Quiz: Headache and Sudden Loss of Vision

A 20-year-old female presented with headache and sudden loss of vision in both eyes. Her past ocular, medical, social, and family histories are unremarkable and she is on no medications. Best corrected visual acuity at presentation was 20/200 right eye and CF (counting fingers) left eye. Pupillary responses were reported as normal. Intraocular pressures were 18mmHg right and 20mmHg left. Anterior segment examination was normal but the posterior segments are as shown in the photos. What do you think could be going on?

 

Last Updated: September 12, 2022

12 thoughts on “Quiz: Headache and Sudden Loss of Vision”

  1. Migrain can cause sudden and temporary loss of vision since IOP, Pupillary response and anterior segment appears normal but the disc colour is grey, damage to the neural tissue due to Ischaemia is also a likelyhood. Hypertensive retinopathy is also visible.

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  2. What was the outcome of the case? For me it looks typical of a hypertensive retinopathy but the patient is rather young for this – however I have seen it. What was the patient’s systemic blood pressure? Many thanks

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  3. I really disagree with question 3. The bilateral nature is not atypical at all for idiopathic intracranial hypertension (IIH). Although bilateral optic neuritis is atypical, the presentation is classic for a young female, especially one who is overtly overweight (which was not divulged in the history, unless I misread).

    Also, in the USA emergency departments, CT is often chosen over MR initially for speed and cost. In this case, IIH is first on the differential diagnosis list. Lumbar puncture can then be performed expeditiously for both diagnosis and treatment (assuming it’s IIH).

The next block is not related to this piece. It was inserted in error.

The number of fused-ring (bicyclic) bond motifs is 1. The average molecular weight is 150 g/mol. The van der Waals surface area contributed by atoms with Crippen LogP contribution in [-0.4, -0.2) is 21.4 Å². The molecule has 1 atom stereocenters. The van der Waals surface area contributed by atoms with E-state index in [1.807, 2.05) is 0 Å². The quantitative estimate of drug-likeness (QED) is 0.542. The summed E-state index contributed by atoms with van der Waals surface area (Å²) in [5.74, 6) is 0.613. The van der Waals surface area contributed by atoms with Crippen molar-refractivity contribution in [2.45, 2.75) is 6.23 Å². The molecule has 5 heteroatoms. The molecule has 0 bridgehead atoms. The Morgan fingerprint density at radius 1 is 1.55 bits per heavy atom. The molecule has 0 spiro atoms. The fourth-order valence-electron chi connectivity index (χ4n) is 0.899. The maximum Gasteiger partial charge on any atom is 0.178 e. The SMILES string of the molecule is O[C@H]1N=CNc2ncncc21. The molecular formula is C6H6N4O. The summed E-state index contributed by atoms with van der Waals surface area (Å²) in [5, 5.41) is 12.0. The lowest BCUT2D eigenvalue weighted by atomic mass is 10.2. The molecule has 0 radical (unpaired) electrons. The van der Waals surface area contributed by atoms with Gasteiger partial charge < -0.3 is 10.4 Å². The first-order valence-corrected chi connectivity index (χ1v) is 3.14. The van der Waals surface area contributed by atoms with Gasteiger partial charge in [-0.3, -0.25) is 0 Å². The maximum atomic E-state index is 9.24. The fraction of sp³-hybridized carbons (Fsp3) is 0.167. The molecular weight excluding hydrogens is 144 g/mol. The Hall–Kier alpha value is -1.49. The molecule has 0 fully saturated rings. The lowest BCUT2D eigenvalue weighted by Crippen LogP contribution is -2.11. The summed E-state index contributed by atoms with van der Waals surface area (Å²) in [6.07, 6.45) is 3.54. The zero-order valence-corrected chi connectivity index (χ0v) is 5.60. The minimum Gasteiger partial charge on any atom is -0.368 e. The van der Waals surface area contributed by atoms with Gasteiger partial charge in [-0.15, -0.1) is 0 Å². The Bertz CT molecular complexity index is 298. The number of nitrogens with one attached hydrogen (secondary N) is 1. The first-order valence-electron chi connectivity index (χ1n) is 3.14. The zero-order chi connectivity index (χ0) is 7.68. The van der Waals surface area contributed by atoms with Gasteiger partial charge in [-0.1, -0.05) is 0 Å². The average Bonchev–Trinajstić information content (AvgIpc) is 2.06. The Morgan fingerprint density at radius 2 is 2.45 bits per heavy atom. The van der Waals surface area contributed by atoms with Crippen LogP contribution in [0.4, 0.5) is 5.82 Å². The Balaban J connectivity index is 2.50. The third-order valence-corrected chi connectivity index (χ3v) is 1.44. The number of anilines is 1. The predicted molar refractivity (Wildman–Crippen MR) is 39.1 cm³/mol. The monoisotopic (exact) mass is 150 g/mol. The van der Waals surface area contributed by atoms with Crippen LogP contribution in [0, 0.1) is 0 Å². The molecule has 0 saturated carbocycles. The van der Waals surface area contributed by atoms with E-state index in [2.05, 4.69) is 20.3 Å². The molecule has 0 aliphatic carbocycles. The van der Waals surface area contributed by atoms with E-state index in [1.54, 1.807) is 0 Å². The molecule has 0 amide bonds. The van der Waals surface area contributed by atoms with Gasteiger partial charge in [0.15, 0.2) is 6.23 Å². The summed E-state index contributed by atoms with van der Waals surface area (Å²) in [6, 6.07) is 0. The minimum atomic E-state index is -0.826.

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    • I agree that CT is often preferable when simply wanting to rule-out intracranial mass prior to lumbar puncture. However, if one is able to rapidly get an MRI, it does allow one to eliminate neuroimaging her twice if the CT is normal and LP shows a normal opening pressure. Then the next step might be an MRI with contrast for suspected optic neuritis. Agree that IIH is typically bilateral. Bilateral optic neuritis is less common but still possible and to be considered.

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  4. The only time I have seen this bilateral appearance was in a 50 yo female with Type2 diabetes. Cause: meningitis.
    She saw a lot of physicians in one day after my referral and says she remembers two young residents bouncing up to her to say “it’s not a brain tumour”.

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    • I dont think its related to hypertensive retinopathy because of the patients age. Also I would rule out optic neuritis because it often occurs unilaterally but the case presented is bilateral. Looking from noticeable signs like blurred disc margin, macular oedema, retinal hemorrhages, reduced vision, severe headache and being bilateral, i would suspect papilledema

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